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Child Custody Resources
- Find Child Custody Lawyers, Child Custody Attorney Finder
- How Social Service Agencies Can Affect Child Custody Cases
- How To Modify Child Support Orders
- Legal Consequences Of Non-Payment Of Child Support
- Should I Hire A Lawyer If My Childs Other Parent Denies Me Visitation
- How To Find A Family Lawyer To Guide The Co-Parenting Process
- More Child Custody Articles
Can I Take My Child Out Of The State Or Country If I Have A Custody Agreement
Every custody agreement is different, and depending on the details of the agreement between you and the child's other parent, you may or may not be able to take your child out of the state or country. Different states have different regulations concerning this as well. If you try to take your child and you do not have custody rights, you may be guilty of kidnapping and subject to legal consequences. Furthermore, even if you do have the proper custody rights, you may be required to inform the other parent. It all depends on the nature of your physical custody agreement. You should contact a child custody lawyer to discuss the details of your particular arrangement.
Joint Physical Custody Vs. Sole Physical Custody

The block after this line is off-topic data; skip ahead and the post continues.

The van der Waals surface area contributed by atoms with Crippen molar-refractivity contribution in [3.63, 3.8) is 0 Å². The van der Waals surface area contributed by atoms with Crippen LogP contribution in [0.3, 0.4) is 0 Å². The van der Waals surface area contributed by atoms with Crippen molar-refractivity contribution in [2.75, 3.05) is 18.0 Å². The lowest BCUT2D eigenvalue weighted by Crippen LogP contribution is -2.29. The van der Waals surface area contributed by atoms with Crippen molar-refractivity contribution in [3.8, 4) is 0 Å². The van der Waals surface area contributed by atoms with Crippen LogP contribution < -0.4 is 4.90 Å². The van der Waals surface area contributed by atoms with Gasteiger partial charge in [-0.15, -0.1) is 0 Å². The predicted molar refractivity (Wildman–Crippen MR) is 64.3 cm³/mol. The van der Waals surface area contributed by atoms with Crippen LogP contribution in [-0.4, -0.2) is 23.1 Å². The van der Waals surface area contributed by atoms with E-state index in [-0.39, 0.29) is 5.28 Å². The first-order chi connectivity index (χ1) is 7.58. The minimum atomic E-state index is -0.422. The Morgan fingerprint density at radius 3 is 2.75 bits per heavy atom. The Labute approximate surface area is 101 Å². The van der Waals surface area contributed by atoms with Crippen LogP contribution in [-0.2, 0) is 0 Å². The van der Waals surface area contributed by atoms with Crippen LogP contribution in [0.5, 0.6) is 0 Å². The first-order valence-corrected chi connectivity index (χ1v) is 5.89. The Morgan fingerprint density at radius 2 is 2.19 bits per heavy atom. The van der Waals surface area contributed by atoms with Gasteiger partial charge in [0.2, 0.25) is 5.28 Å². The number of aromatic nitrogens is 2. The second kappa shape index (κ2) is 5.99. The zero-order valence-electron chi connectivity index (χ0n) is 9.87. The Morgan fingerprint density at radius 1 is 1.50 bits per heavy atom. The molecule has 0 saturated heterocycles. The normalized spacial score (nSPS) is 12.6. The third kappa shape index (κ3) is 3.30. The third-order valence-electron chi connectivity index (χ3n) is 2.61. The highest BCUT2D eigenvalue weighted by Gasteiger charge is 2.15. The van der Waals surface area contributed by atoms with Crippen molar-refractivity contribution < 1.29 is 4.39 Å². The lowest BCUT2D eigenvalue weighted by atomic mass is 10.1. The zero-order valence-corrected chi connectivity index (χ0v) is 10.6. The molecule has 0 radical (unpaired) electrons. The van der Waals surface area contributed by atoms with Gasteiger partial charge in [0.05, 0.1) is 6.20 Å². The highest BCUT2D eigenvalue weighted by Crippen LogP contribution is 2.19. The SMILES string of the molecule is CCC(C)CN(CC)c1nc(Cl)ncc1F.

If your custody agreement explicitly states that you have sole physical custody of your child, you may take your child wherever you like. However, as is more often the case, if you have joint physical custody, you are required to abide by the exact rules in the joint custody agreement.
Most joint custody agreements require you to give the other parent at least a 24-hour notice of your plans to leave the state. You may also be required to provide contact information such as an address or a phone number in case of emergencies involving the child's safety. These are generally seen as common sense measures because joint custody means that both parents have an interest in their child's well-being.
What To Do If The Other Parent Does Not Agree
If the other parent says that you can't take the child out of the state, you may need to get in touch with your child custody lawyer. The lawyer will present your case before a judge, who may give you an Order of Removal to allow you to take your child despite the other parent's objections.
All of these issues may be circumvented if the original custody agreement grants the parent permission for removal. However, because it is likely written in complex legalistic language, you may need the services of a custody lawyer to tell you whether permission for removal is included in the agreement.